The OCDSB rationale downplays the salient difference: “For a variety of reasons, students may not have completed all the requirements for a move on from secondary school. With this change, these students will be able to join their peers and celebrate their achievements.” What students who have not passed the grade are celebrating is as clear as mud. It, in fact, implies that simply “showing up” is now worthy of praise. 

They go on to add, “Commencement is equity-based and not marks-based,” and that “Students have diverse educational journeys, and all students’ diverse experiences should have the opportunity to be celebrated, including those who have historically faced challenges within the education system, both in the past and in the present.”

Students leaving secondary school after reaching 18 without meeting the marks will receive a Certificate of Accomplishment. It takes participation medals to a whole new level. 

Graduation rates have skyrocketed as well as final averages over the past two decades or more.  While Ontario high school graduation rates in 2004  sat at 68 percent, they now soar into the high 80s and low 90s. Being an Ontario Scholar used to mean securing a difficult 80 percent average. Today the vast majority of students exceed what was formally a benchmark of academic excellence. 

The awarding of high marks is deeply entrenched. This, in many ways, has undermined the value of a high school diploma. In June 2022, for example, some 86.1 percent of Ottawa-Carleton DSB students graduated in four years (Grades 9 to 12) and 90.5 percent took five years. That’s a little above the provincial average, comparable to Toronto DSB (85.8 percent over five years) but lower than York Region DSB (94.2 percent over five years) and York Region Catholic DSB (97.3 percent over five years). 

Coleton McLemore is silhouetted against the sky during the Commencement Exercises for the Class of 2020 at Lakeview-Fort Oglethorpe High School’s Tommy Cash Stadium on July 31, 2020 in Fort Oglethorpe, Ga. C.B. Schmelter/Chattanooga Times Free Press via AP.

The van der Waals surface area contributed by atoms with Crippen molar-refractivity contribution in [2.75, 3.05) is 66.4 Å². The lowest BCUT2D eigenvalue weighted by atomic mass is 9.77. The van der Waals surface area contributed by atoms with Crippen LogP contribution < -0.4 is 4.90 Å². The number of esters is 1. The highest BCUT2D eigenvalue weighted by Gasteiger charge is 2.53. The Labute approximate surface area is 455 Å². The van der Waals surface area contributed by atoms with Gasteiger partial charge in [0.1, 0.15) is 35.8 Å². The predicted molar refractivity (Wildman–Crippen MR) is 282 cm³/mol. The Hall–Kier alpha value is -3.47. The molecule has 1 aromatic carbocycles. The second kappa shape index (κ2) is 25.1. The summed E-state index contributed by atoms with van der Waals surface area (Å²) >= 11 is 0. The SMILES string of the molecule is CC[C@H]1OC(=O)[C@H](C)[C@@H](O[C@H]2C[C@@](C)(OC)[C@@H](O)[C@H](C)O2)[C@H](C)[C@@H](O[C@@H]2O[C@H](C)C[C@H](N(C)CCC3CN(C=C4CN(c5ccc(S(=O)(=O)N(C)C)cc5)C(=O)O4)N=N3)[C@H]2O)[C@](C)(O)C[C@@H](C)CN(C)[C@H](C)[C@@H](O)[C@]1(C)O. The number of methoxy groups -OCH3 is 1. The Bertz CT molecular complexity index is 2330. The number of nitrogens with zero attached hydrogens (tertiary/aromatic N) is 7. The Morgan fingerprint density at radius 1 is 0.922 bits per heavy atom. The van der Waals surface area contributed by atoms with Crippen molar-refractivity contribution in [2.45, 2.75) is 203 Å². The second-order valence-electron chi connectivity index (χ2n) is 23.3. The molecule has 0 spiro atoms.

It’s still alarming to examine the impact of the proposed OCDSB changes on the current cohort of graduates. Students who work conscientiously to complete the high school program will have their achievement diminished further by the presence of a smaller group, roughly 14 percent, who get a free pass to participate in the final ceremony. 

The OCDSB policy change did not come out of nowhere. It owes its origins to the OCDSB Strategic Plan for 2023-27 and its undergirding philosophy—a commitment to inclusion, equity, and accessibility for all students. While few quibble with embracing inclusive education, the devil is in the details and the extent to which it now overrides the core mission of schools: teaching and learning in the classroom. 

Recognizing high student achievement is now being conflated with the traditional graduation ceremony and that is seen as antithetical to the overriding goal of celebrating all levels of achievement while serving those who have been “underserved” by the school system. 

Most inspiring school reforms and policy changes seek to lift children up and instill what American education psychology professor Carol Dweck calls a “growth mindset.” For students, it amounts to a “commitment to thrive on challenge” where you don’t see failure as a way to describe yourself but as “a springboard for growth and developing your abilities.”

Degrading graduation is completely at odds with fostering a student growth ethic and a commitment to exceeding expectations. If the OCDSB policy changes go through and other boards follow suit, it may, in fact, breed complacency and give aid and comfort to what former U. S. President George W. Bush once called “the soft bigotry of low expectations.” It will have arrived when, in the not-too-distant future, everyone gets a high school participation certificate.